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PM rejects criticism on handling of virus but says communication could improve

Sanna Marin said Finland would soon issue new Covid recommendations for all regions.

Prime Minister Sanna Marin. Image: Emmi Korhonen / Lehtikuva

Prime Minister Sanna Marin said the government would issue new recommendations for all regions on how to manage coronavirus restrictions at different stages of the epidemic.

Marin told the traditional 'Prime Minister's Interview Hour' programme on Yle's Radio Suomi on Sunday that measures to combat the virus hadn’t always been sufficient.

"We can’t have a situation where people in some areas don’t know what the guidelines and recommendations are," she said.

While infections have so far clustered in southern parts of the country, several regions are experiencing flare-ups. This weekend Jyväskylä in central Finland ordered 500 people into quarantine.

Marin backs Kiuru

Marin said her entire cabinet supported Social Affairs and Health minister Krista Kiuru, who on Friday faced criticism from the opposition National Coalition Party, which accused her of misleading communication on masks. Kiuru will face a confidence vote over the matter in Parliament next week.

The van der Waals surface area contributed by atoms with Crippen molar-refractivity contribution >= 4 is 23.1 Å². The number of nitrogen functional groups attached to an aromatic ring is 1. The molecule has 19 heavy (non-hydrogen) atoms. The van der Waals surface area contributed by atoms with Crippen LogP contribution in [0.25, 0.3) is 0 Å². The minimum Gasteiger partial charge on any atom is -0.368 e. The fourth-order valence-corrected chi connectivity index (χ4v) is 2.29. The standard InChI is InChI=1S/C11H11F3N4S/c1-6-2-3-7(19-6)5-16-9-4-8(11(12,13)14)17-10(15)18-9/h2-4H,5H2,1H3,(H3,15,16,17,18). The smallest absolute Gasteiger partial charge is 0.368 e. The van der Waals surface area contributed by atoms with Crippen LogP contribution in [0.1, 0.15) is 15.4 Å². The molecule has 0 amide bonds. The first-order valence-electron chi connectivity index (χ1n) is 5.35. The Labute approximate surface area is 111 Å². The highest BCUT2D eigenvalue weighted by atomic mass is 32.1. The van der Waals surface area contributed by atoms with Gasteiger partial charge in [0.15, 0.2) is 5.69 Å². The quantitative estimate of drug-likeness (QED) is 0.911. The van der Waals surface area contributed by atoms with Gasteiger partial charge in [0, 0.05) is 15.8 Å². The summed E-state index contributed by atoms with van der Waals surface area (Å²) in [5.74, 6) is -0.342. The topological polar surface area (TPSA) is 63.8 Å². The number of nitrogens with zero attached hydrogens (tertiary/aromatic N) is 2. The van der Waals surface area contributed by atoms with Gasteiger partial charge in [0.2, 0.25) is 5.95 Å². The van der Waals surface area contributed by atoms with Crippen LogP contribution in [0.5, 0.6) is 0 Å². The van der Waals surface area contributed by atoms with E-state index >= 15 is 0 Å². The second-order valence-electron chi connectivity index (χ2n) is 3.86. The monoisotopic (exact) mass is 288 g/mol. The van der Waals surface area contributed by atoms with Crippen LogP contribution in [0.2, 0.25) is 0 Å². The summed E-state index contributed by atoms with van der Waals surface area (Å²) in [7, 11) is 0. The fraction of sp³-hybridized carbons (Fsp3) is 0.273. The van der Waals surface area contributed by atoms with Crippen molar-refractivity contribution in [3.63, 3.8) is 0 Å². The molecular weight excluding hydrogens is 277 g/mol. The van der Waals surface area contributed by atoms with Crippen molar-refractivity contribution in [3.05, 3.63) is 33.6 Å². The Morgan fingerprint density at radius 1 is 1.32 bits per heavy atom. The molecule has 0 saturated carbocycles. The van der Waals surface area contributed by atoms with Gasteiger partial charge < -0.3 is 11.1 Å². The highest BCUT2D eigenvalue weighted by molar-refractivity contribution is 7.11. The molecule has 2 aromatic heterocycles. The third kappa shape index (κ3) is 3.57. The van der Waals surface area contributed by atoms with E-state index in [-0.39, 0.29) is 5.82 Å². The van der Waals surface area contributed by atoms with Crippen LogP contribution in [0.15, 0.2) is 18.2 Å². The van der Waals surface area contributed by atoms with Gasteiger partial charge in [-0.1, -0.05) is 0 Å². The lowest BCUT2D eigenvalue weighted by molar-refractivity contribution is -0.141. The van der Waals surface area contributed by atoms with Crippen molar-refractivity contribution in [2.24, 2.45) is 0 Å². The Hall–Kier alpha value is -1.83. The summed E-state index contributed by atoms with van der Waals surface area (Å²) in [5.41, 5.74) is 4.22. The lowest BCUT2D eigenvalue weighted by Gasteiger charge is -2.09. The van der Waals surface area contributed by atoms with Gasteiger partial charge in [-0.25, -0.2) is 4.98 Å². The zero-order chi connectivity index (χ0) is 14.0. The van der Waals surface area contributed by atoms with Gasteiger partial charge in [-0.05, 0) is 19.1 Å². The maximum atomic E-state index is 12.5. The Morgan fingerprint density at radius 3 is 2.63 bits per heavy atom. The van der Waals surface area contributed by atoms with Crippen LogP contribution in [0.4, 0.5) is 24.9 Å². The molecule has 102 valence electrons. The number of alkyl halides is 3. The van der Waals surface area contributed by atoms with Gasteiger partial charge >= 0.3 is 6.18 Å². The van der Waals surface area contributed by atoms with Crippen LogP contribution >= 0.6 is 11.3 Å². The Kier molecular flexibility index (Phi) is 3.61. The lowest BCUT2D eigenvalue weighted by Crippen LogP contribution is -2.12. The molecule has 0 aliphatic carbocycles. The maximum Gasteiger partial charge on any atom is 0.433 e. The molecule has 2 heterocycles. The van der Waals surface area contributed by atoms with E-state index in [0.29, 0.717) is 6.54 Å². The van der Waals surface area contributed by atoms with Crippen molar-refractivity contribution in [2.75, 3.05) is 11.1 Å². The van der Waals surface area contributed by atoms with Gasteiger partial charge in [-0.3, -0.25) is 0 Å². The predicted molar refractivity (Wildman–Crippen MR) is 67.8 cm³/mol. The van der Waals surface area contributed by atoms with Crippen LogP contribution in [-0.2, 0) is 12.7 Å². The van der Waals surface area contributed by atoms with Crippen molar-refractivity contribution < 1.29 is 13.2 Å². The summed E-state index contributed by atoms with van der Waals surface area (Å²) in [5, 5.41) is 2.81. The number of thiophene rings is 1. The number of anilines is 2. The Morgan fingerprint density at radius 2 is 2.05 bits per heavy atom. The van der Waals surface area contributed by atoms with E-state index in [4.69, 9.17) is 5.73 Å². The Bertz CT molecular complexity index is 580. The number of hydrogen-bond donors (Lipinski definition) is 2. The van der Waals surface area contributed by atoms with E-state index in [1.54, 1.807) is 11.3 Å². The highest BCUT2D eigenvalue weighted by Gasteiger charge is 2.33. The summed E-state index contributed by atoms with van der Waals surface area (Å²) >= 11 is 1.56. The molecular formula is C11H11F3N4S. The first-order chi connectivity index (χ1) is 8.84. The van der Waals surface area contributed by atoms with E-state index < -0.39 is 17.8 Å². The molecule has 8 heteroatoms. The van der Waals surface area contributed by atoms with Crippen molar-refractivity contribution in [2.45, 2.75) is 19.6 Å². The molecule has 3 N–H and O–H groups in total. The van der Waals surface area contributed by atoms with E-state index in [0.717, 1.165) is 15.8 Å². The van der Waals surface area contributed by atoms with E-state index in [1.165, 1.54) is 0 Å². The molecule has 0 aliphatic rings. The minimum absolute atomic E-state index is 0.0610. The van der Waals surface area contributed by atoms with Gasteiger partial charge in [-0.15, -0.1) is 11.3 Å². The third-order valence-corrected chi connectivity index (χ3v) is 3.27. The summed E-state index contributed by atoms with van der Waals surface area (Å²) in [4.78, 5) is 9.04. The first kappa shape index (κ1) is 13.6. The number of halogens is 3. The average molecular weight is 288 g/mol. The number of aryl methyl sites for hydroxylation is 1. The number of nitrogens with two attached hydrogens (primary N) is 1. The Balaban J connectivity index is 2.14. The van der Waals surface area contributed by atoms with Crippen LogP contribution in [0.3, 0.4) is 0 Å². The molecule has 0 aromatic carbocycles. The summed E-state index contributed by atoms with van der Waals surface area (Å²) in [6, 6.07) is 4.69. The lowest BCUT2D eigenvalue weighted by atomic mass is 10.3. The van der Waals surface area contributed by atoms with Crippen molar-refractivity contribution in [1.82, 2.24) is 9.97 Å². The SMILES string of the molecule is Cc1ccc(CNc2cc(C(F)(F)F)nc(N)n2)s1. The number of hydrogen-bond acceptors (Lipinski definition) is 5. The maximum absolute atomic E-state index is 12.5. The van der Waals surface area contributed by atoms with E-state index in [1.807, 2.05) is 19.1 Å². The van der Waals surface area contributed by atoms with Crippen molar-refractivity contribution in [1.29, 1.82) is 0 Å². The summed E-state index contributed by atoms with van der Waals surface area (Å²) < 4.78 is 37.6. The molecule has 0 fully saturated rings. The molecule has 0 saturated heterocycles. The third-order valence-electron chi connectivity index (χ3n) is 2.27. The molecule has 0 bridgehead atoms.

During the spring experts didn’t believe it was necessary to issue general recommendations on mask usage, Marin explained, adding that new information on face coverings has emerged since coronavirus began spreading in Finland. She did, however, concede that the administration should clarify its communication on virus guidelines.

Marin reiterated to reporters that Finland was in the midst of a crisis which was making it difficult for people to find employment. She called on employers to avoid layoffs. With bars and restaurants particularly hard-hit by restrictions, Marin noted that decisions to further limit opening hours were not made lightly, and that they were introduced out of necessity.

Next week the government is set to discuss further curbs on society to minimise the spread of the virus, including new caps on gatherings and a switch to distance learning in upper secondary schools.